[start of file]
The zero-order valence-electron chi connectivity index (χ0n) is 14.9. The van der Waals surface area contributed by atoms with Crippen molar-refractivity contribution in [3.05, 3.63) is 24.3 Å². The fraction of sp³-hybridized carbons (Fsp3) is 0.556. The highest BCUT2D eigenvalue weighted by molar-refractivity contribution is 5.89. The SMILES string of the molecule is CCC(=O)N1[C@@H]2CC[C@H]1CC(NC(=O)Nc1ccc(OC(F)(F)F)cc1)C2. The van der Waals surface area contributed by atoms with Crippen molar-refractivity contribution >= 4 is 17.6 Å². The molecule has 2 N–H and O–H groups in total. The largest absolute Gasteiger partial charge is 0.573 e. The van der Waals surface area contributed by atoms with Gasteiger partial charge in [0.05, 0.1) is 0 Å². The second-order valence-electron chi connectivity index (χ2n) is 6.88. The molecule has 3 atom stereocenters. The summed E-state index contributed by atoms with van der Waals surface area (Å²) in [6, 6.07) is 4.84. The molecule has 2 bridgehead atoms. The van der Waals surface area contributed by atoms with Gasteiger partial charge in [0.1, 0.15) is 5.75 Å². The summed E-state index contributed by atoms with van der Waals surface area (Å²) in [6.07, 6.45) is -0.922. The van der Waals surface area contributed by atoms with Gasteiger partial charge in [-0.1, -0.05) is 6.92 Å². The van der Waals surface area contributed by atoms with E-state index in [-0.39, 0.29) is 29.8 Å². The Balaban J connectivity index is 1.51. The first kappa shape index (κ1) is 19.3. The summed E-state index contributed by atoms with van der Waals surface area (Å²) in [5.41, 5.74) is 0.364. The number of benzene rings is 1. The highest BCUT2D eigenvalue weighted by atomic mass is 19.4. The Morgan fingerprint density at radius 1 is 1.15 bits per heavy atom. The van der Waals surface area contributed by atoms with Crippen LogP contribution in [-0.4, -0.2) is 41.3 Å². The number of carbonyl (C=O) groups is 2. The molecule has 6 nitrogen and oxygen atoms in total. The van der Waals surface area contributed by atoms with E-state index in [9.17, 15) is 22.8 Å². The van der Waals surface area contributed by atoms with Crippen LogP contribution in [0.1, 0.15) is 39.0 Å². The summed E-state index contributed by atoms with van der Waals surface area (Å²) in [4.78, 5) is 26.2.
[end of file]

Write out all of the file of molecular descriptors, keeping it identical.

The zero-order valence-electron chi connectivity index (χ0n) is 14.9. The van der Waals surface area contributed by atoms with Crippen molar-refractivity contribution in [3.05, 3.63) is 24.3 Å². The fraction of sp³-hybridized carbons (Fsp3) is 0.556. The highest BCUT2D eigenvalue weighted by molar-refractivity contribution is 5.89. The SMILES string of the molecule is CCC(=O)N1[C@@H]2CC[C@H]1CC(NC(=O)Nc1ccc(OC(F)(F)F)cc1)C2. The van der Waals surface area contributed by atoms with Crippen molar-refractivity contribution >= 4 is 17.6 Å². The molecule has 2 N–H and O–H groups in total. The largest absolute Gasteiger partial charge is 0.573 e. The van der Waals surface area contributed by atoms with Gasteiger partial charge in [0.05, 0.1) is 0 Å². The second-order valence-electron chi connectivity index (χ2n) is 6.88. The molecule has 3 atom stereocenters. The summed E-state index contributed by atoms with van der Waals surface area (Å²) in [6, 6.07) is 4.84. The molecule has 2 bridgehead atoms. The van der Waals surface area contributed by atoms with Gasteiger partial charge in [0.1, 0.15) is 5.75 Å². The summed E-state index contributed by atoms with van der Waals surface area (Å²) in [6.07, 6.45) is -0.922. The van der Waals surface area contributed by atoms with Gasteiger partial charge in [-0.1, -0.05) is 6.92 Å². The van der Waals surface area contributed by atoms with E-state index in [-0.39, 0.29) is 29.8 Å². The Balaban J connectivity index is 1.51. The first kappa shape index (κ1) is 19.3. The summed E-state index contributed by atoms with van der Waals surface area (Å²) in [5.41, 5.74) is 0.364. The number of benzene rings is 1. The highest BCUT2D eigenvalue weighted by atomic mass is 19.4. The Morgan fingerprint density at radius 1 is 1.15 bits per heavy atom. The van der Waals surface area contributed by atoms with Crippen LogP contribution in [-0.4, -0.2) is 41.3 Å². The number of carbonyl (C=O) groups is 2. The molecule has 6 nitrogen and oxygen atoms in total. The van der Waals surface area contributed by atoms with E-state index in [9.17, 15) is 22.8 Å². The van der Waals surface area contributed by atoms with Crippen LogP contribution in [0.1, 0.15) is 39.0 Å². The summed E-state index contributed by atoms with van der Waals surface area (Å²) in [4.78, 5) is 26.2.